Those who preach diversity, practice exclusion. Those who preach tolerance practice intolerance.
The NAACP in Augusta has instructed the City of Augusta that the NAACP will determine what Flags will fly. After all, the Chamber types across Georgia have already stated that the NAACP will be their spokesman on what the citizens of Georgia can do and think. "The main thing is the mayor, commissioners and the NAACP want unity …"
No my fellow Georgians that is not what they want. They want a lot of things and unity, not to mention such things as "good government," representing the citizens of Georgia and the Truth are not on their list.
NAACP Convention Flagging announced.
We will be flagging the South Carolina NAACP Convention at the Radisson Hotel in Augusta, Oct. 7, 8, & 9 2004.
The Stainless Banner that has flown on the adjoining Riverwalk has been removed by Augusta Mayor, Boob Young pandering to the South Carolina NAACP.
We are calling on all Heritage Organizations in Georgia and South Carolina to converge on Augusta’s Riverwalk and help us give a Welcome to the South Carolina NAACP.
Please Post this notice to all known Southern lists.
Woody Highsmith, CMDR. Chapter #50 MOSB
Richard Smith, President, Aiken County, SC LOS
530 Greene St.
Augusta, Georgia 30911
Spread the word, recommend this page to a friend
Flag removed from riverwalk
Web posted Friday, September 17, 2004
By Sylvia Cooper | Staff Writer
Augusta Mayor Bob Young ordered a Confederate flag removed from the flag display at Riverwalk Augusta on Wednesday.
Charles Smith, the president of the Augusta Branch of the National Association for the Advancement of Colored People, asked Mr. Young to remove the flag, according to a news release from the mayor’s office.
"The decision was made in consultation with representatives of the Augusta Commission, the Augusta business community and the Augusta hospitality industry, all of whom support the action that was taken," Mr. Young stated in the news release.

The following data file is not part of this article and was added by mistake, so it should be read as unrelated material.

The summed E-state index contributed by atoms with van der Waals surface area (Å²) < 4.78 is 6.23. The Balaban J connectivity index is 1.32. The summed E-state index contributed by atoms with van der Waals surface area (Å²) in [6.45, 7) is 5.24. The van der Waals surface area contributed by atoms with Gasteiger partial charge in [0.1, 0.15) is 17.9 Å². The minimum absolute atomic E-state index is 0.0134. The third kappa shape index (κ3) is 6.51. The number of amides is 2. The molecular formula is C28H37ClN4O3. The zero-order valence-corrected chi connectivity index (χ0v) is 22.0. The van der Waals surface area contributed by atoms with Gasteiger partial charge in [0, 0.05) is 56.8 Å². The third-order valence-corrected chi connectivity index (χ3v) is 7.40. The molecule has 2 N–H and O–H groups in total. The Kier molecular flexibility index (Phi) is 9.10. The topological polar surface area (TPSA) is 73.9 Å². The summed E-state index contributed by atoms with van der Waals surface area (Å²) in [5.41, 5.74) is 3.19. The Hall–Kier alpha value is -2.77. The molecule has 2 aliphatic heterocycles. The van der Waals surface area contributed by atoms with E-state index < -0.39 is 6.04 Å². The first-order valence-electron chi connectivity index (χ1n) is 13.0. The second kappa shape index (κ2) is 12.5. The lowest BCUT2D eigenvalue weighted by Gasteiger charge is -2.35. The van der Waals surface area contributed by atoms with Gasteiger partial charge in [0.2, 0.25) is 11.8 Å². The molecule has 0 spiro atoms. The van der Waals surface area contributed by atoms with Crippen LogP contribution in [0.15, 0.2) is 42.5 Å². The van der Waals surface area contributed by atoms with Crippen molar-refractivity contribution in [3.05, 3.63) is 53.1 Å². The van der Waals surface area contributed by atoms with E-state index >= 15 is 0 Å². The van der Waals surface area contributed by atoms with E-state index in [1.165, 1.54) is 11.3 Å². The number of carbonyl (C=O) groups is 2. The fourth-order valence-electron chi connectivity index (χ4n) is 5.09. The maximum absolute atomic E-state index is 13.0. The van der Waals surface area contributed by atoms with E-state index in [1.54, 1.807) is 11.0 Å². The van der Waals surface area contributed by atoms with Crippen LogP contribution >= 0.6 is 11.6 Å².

On Friday, a city of Augusta flag had been raised where a Confederate States Banner, the official Confederate flag from May 1, 1863, to March 4, 1865, once flew.
Mr. Young declined to discuss the issue with The Augusta Chronicle, but Dr. Smith commended the mayor and commissioners.
"The main thing is the mayor, commissioners and the NAACP want unity in the community, and we don’t think the flag should be a stumbling block to bringing us together."
Dr. Smith said the decision to press for the flag’s removal was not prompted by pressure from the South Carolina NAACP, which will hold its state convention in Augusta this fall.
"We need to make sure anytime citizens walk on the riverwalk and visit the Radisson Hotel, they won’t be offended by anything that’s there," Dr. Smith said.
The convention will bring an estimated $1 million into the local economy, and Augusta Commissioner Bobby Hankerson said anything that hurts business and causes division can be done without.
"I think there’s a proper place for all that," he said. "I think in the museums."